Bible Study May 1, 2019

Bible Study

Wednesday May 1, 2019

Conference Call Number: (563) 999-2090 Access Code: 793633    Very important: To those of you who have T-Mobile or Metro PCS phone service, you must first dial this number 206-451-6112, you will then be prompted to dial the Conference Call Number and Access Code above. This will allow you to use the confernce call for free.  

Wednesday Evening Bible Study, May 1, 2019


The steadfast love of the Lord is from everlasting to everlasting upon those who revere God, and God's righteousness to their children's children.



Eternal God, in whose sight a thousand years are as an evening past; as you have led us in days gone by, so guide us now as we enter this new year. We confess that in the year past we have lived too often for ourselves, ignoring the needs of those around us, and ignoring the pain of the world. We have passed by on the road the hungry, the oppressed, the poor. We have hidden from the probing and the seeking of your prompting Spirit. Forgive us, we pray, and free us to live in liberty with you. In Jesus' name. Amen.

Scripture Reading

Psalm 90:1-17

90:1-2. Although Psalms 90 focuses primarily on time, it begins with an affirmation involving place as well. As a response to exile, v. 1 is a particularly pertinent and powerful affirmation: God is really the only "dwelling place" that counts (see "refuge" in Ps 71:3; see also Ps 91:9). Indeed, such has always been the case—"in all generations." This phrase directs attention to the passage of time. Here God is portrayed not as Mother Earth, but as mother of the earth.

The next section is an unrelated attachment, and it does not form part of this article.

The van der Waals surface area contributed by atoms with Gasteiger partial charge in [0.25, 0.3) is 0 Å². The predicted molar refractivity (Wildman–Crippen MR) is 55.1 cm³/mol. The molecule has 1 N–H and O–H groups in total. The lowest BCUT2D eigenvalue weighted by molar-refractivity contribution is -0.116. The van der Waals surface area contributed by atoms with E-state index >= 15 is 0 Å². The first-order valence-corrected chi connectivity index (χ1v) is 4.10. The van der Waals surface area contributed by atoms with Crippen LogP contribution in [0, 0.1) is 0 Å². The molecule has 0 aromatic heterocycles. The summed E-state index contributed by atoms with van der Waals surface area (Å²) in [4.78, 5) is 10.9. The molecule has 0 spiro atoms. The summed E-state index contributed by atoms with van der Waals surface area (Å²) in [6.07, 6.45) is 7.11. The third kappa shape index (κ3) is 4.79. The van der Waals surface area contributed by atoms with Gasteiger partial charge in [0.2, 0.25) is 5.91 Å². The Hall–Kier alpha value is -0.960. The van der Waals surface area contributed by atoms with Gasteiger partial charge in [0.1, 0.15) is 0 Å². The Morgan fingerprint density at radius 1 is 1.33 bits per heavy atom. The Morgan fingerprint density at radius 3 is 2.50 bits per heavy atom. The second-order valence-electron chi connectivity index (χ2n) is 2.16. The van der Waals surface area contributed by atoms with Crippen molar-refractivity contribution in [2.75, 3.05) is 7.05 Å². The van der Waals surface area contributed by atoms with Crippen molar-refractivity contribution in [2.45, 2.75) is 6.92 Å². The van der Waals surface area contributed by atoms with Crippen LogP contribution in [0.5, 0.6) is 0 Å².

Verses 1-2 already make the crucial juxtaposition of human time ("all generations") and God's time ("everlasting to everlasting").

A "Lord, you . . . " (God)

       B "all generations" (time)

               C "mountains" (space)

               C´ "earth and the world" (space)

      B´ "everlasting to everlasting" (time)

A´ "you are God" (God)

The literary structure makes a theological point. The divine "You" is all-encompassing of time and space. Human life and the life of the world find their origin and destiny in God.

Question: If all of creation and time begin with God, depend on God, and end in God. What does it suggest about how we should use our time?

The priority of God's activity and the priority of God's time reshape human activity and human time. Our days and years are not simply moments to be endured on the way to oblivion; our efforts are not simply fleeting and futile. Because God is eternal and faithful and eternally faithful in turning toward humanity, our allotted time becomes something meaningful, purposeful, joyful, enduring. In the words of the apostle Paul: "You know that in the Lord your labor is not in vain" (1 Cor 15:58 NRSV).

Question: What is striking about the above statement as it relates to how we use our time here on earth?

No topic is more common at New Year's than "time." Think of all we do with time—we gain time, fight time, lose time, find time, beat time, kill time, waste time, save time ... and so on, and on. There is no end to the quotes one can accumulate regarding time.

Question: What are some other quotes on time you can come up with?

One that conveys much is on an old clock in Chester Cathedral.

     When as a child I laughed and wept, time crept.

     When as a boy I dreamed and talked, time walked.

     When I became a full grown man, time ran.

     Then later, as I older grew, time flew.

     Soon I shall find, while travelling on, time gone.

Question: What does each of the stages mentioned above mean? What are some examples in your own life you may want to share during some of those stages when time flew by?

We are all deeply aware of time and its passage. Some want to slow it down. "Time, you old gypsy man, will you not stay.”